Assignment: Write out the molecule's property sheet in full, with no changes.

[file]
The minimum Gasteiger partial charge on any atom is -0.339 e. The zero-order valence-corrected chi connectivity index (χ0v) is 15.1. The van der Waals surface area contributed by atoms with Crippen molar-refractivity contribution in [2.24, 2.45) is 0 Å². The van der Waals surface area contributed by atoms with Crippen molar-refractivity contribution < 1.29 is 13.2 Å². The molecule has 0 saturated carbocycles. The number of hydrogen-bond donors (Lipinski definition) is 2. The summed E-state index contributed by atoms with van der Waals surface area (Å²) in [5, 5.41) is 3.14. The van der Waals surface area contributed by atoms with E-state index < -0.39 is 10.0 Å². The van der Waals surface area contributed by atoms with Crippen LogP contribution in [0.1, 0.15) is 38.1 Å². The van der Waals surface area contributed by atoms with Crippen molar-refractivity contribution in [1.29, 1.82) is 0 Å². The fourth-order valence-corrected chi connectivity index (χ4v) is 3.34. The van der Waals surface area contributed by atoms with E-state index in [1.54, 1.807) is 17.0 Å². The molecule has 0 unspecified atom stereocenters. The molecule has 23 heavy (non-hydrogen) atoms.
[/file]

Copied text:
The minimum Gasteiger partial charge on any atom is -0.339 e. The zero-order valence-corrected chi connectivity index (χ0v) is 15.1. The van der Waals surface area contributed by atoms with Crippen molar-refractivity contribution in [2.24, 2.45) is 0 Å². The van der Waals surface area contributed by atoms with Crippen molar-refractivity contribution < 1.29 is 13.2 Å². The molecule has 0 saturated carbocycles. The number of hydrogen-bond donors (Lipinski definition) is 2. The summed E-state index contributed by atoms with van der Waals surface area (Å²) in [5, 5.41) is 3.14. The van der Waals surface area contributed by atoms with E-state index < -0.39 is 10.0 Å². The van der Waals surface area contributed by atoms with Crippen LogP contribution in [0.1, 0.15) is 38.1 Å². The van der Waals surface area contributed by atoms with Crippen molar-refractivity contribution in [1.29, 1.82) is 0 Å². The fourth-order valence-corrected chi connectivity index (χ4v) is 3.34. The van der Waals surface area contributed by atoms with E-state index in [1.54, 1.807) is 17.0 Å². The molecule has 0 unspecified atom stereocenters. The molecule has 23 heavy (non-hydrogen) atoms.